A governing body faces some tough decisions when its school fails an inspection. Angela Swire describes how her board was stripped of its powers after calling in the LEA.
THE first inspection report on our school scolded us for not trying hard enough. It criticised a number of aspects, from the
senior management down to the extremely bad behaviour of the pupils in and out of the classroom. The inspectors reprimanded us for not keeping an eye on the budget and for failing to be "a critical friend" - serious weaknesses. So we closed ranks and, together one sunny
Saturday, agreed on an action plan that we felt sure would make it all right again.
Now, a year later, Her Majesty's Inspectors were back to see if their orders had been carried out. The tension level in the staff room was way off the scale. It was obvious from the hushed conversations that the governors and even some of the teachers felt that the inspectors would not be satisfied with progress.
Our shoulders drooping with the guilt of having failed to give our students an acceptable standard of education, the school was put on special measures. Word of the condemnation came to us not from the chair of governors or headteacher, but in a late-night telephone call from a newly-elected parent governor. She said rumours were spreading around the playground among the children and support staff.
By the time of the official announcement, the troops had given up all pretence of rallying and the irate parent-governor refused to be calmed. She was not alone in feeling relieved when we decided, as a board, to hand over the running of the school to the education authority.
The knowledge that we had tried offered some measure of consolation, but it was obvious we lacked the expertise and resources to deal with the weaknesses within the school and improve the dire examination results. Last year, less than 19 per cent of the pupils gained five A* to C grade GCSE passes - at its highest the figure was only 21 per cent.
The LEA gave assurances before the handover that the governing body would be a party to all discussions and decisions and this was comforting, but we soon discovered that the reality was somewhat different. The ink had barely dried on this treaty of
collaboration before a meeting was convened to discuss the
"resignation" of the headteacher to "pursue a new career direction", and to consider the appointment of an acting head.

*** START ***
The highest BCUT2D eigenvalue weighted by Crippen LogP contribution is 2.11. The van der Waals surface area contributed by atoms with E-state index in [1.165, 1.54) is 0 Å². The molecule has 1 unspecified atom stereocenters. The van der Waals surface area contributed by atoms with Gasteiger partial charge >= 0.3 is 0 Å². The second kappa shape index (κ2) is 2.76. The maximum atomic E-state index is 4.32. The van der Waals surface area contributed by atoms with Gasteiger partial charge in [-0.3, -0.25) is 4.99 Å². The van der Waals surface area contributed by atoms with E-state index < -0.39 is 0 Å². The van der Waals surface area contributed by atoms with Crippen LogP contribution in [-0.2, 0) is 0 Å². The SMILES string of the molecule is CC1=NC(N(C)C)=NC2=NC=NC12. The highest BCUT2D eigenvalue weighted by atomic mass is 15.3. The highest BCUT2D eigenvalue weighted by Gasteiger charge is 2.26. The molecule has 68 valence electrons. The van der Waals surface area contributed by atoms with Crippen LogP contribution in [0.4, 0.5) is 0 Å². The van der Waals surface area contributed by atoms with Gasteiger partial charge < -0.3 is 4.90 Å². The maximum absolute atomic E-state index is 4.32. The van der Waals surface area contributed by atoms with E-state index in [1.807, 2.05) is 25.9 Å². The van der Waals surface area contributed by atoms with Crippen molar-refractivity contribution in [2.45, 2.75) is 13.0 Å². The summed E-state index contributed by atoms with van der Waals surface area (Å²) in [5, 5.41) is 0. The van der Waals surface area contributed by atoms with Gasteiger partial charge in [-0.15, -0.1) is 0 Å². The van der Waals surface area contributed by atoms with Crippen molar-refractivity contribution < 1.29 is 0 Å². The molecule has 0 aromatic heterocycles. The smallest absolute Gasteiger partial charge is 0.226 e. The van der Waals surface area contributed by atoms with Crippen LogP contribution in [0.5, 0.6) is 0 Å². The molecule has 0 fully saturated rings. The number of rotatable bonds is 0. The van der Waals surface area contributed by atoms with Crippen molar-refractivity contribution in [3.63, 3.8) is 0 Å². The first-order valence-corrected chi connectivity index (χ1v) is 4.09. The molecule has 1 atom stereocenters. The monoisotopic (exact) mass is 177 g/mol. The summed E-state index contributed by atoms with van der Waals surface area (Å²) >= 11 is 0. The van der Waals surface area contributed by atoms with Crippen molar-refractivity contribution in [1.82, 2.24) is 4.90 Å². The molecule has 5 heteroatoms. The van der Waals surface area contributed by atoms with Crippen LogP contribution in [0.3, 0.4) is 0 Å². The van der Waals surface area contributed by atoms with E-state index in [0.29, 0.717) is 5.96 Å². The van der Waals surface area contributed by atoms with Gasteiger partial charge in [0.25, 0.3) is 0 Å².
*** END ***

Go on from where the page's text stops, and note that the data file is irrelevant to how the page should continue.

As the meeting progressed it became obvious we were being presented with a fait acompli. Feathers were ruffled and the LEA's director of education tried to soothe them, but gave up when a staff governor pointed out that the playground gossip-line had been ringing with the name of the "acting headteacher" for days. Had someone decided to tear up the governors-LEA
discussion agreement without telling the governors?
The debate that followed this revelation was highly-charged and so emotional that the chair was forced to demand a promise that, for the sake of the school, we put up a united front outside the meeting room. Every word uttered during the discussion was to remain confidential.
The penny had finally dropped. The LEA was now in charge and, intentional or not, the governing body had become superfluous to the decision-making process - merely "little puppets that stamp and approve", according to one. The result? The resignation of two very experienced members who cited their reasons for leaving as the failure of the LEA to liaise effectively with the school, its governing body and chair.
Moreover, they felt that the governing body had a pistol to its temple, and little chance to talk through issues of extreme importance. The decision to hand over our responsibilities for
personnel and financial matters to the LEA has also affected the staff, with vacancies now running into double figures - 27 at the last count and rising. The LEA advisers appear a little chastened and are promising to behave better next time - only time will tell, and our experiences have destroyed trust.
The new two-year action plan has been drawn up and agreed. It's interesting that among the many objectives designed to bring the school up to scratch there is one which aims to develop the role of the governing body and improve communication between the governors, parents and staff. Very commendable, but it has come a little too late for those of us who are now talking about perhaps devoting their time to some other cause that is not an affront to our professionalism.